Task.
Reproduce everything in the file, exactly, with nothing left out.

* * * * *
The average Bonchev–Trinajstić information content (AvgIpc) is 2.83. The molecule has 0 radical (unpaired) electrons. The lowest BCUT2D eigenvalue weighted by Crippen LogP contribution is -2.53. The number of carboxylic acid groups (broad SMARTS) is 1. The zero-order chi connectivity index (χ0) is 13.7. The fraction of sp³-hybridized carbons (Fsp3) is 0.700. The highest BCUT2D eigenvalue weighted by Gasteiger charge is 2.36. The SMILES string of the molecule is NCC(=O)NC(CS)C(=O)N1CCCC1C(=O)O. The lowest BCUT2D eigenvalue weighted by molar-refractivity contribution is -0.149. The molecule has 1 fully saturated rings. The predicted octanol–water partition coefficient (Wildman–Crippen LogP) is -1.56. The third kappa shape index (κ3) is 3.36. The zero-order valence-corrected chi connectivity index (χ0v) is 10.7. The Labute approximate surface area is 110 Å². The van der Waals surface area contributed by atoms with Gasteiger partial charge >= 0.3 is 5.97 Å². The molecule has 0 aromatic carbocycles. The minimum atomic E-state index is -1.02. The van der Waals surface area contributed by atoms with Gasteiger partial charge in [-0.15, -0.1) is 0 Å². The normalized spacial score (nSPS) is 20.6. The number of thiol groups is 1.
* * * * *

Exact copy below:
The average Bonchev–Trinajstić information content (AvgIpc) is 2.83. The molecule has 0 radical (unpaired) electrons. The lowest BCUT2D eigenvalue weighted by Crippen LogP contribution is -2.53. The number of carboxylic acid groups (broad SMARTS) is 1. The zero-order chi connectivity index (χ0) is 13.7. The fraction of sp³-hybridized carbons (Fsp3) is 0.700. The highest BCUT2D eigenvalue weighted by Gasteiger charge is 2.36. The SMILES string of the molecule is NCC(=O)NC(CS)C(=O)N1CCCC1C(=O)O. The lowest BCUT2D eigenvalue weighted by molar-refractivity contribution is -0.149. The molecule has 1 fully saturated rings. The predicted octanol–water partition coefficient (Wildman–Crippen LogP) is -1.56. The third kappa shape index (κ3) is 3.36. The zero-order valence-corrected chi connectivity index (χ0v) is 10.7. The Labute approximate surface area is 110 Å². The van der Waals surface area contributed by atoms with Gasteiger partial charge >= 0.3 is 5.97 Å². The molecule has 0 aromatic carbocycles. The minimum atomic E-state index is -1.02. The van der Waals surface area contributed by atoms with Gasteiger partial charge in [-0.15, -0.1) is 0 Å². The normalized spacial score (nSPS) is 20.6. The number of thiol groups is 1.